LEMOORE — With each turn of the page, children are practicing their reading skills and helping the dogs at Valley Animal Haven.
Over the summer one of Valley Animal Haven’s younger volunteers began a program called Read to a Pup.
Kalob Jones, 8, has been volunteering at the shelter since he was 4 years old. He has always loved animals, his mother Stacey Jones said.
He has helped in the socializing of animals and in various maintenance tasks to help keep the shelter running.
One day Kalob was reading to his dogs at home, and Jones suggested that he read to the dogs at the shelter.
So he did and he brought friends with him each time.
“It was a way to keep his reading current during the summertime,” Jones said. “We try to bring other kids so they can benefit as well.”
The children line up at the various kennels to read a couple of pages of a book to one dog and then rotate around the shelter until all the dogs have been read to.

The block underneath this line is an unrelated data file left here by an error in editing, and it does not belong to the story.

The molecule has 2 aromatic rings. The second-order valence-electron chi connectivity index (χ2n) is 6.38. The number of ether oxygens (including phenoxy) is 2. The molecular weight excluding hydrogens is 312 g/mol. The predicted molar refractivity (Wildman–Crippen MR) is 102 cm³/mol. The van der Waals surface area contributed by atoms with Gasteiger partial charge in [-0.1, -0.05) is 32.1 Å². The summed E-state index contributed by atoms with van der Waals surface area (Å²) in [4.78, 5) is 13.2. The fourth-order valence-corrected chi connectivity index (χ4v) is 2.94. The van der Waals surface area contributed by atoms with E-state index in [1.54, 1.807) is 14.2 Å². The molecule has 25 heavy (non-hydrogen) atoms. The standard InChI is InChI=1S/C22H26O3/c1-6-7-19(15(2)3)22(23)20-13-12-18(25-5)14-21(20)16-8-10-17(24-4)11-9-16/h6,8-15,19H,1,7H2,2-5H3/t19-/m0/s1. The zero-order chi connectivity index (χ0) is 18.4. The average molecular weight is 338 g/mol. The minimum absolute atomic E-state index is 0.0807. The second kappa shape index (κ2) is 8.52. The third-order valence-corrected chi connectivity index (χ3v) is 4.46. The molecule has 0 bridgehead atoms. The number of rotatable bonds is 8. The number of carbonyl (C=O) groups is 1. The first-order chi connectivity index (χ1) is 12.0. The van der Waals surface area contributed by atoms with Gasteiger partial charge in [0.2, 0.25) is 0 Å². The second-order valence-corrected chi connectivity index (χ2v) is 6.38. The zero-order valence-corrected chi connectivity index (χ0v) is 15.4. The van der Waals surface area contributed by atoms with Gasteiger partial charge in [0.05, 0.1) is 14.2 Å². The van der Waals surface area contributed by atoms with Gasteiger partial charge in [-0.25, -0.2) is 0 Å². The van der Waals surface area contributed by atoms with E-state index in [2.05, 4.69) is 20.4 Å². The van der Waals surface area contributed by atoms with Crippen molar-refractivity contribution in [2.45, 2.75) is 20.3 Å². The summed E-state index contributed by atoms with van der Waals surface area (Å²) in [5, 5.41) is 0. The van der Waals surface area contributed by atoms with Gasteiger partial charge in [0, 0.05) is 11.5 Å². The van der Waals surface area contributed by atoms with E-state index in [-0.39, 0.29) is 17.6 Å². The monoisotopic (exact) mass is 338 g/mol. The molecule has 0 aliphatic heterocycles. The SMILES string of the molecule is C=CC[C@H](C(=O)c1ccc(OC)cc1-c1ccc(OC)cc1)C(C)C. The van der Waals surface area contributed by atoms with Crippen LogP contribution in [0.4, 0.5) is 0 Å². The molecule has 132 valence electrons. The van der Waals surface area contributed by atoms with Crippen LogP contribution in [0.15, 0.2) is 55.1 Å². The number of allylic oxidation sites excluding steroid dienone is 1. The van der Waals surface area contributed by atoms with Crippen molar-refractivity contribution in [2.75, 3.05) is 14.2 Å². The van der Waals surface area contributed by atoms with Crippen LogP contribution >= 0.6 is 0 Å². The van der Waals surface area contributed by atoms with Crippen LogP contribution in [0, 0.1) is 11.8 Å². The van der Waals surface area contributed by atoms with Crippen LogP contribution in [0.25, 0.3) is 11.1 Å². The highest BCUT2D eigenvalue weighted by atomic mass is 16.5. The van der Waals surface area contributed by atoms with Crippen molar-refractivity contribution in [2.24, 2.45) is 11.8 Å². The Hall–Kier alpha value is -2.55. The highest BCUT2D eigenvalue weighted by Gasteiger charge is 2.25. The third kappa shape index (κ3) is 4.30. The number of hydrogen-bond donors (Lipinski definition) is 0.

Pam Brasil, executive director of Valley Animal Haven, said that watching the children read to the dogs is a sight to see.
“When they come up the dogs just bark, but when they start to read the dogs just sit down and listen,” she said.
Brasil said that the children reading to the dogs has a calming effect on the dogs.
Kalob said that the shelter is somewhere he likes to be and that he appreciates getting to interact with the animals.
Brasil said that the program went so well in the summer that she feels comfortable inviting other children of the community to come read to the dogs.
Jones and Brasil see this program as a good opportunity for children to practice their reading skills and build confidence when it comes to public speaking.
Nancy Jeffcoach, the supervisor of the Child Development Center at West Hills College Lemoore, said that children hearing themselves pronounce words correctly and incorrectly gives them an opportunity to build their language skills and an understanding of phonetics and tone.
Jeffcoach also said that children learn their language skills, especially at a young age, from hearing words spoken correctly. She said that there is also a greater connection and bond formed between the child and the person reading to them.
Jones also said that coming to spend time at the shelter helps Kalob get his “puppy fill."
Brasil said that children and adults wanting to volunteer time at the shelter can contact them by calling 997-3601.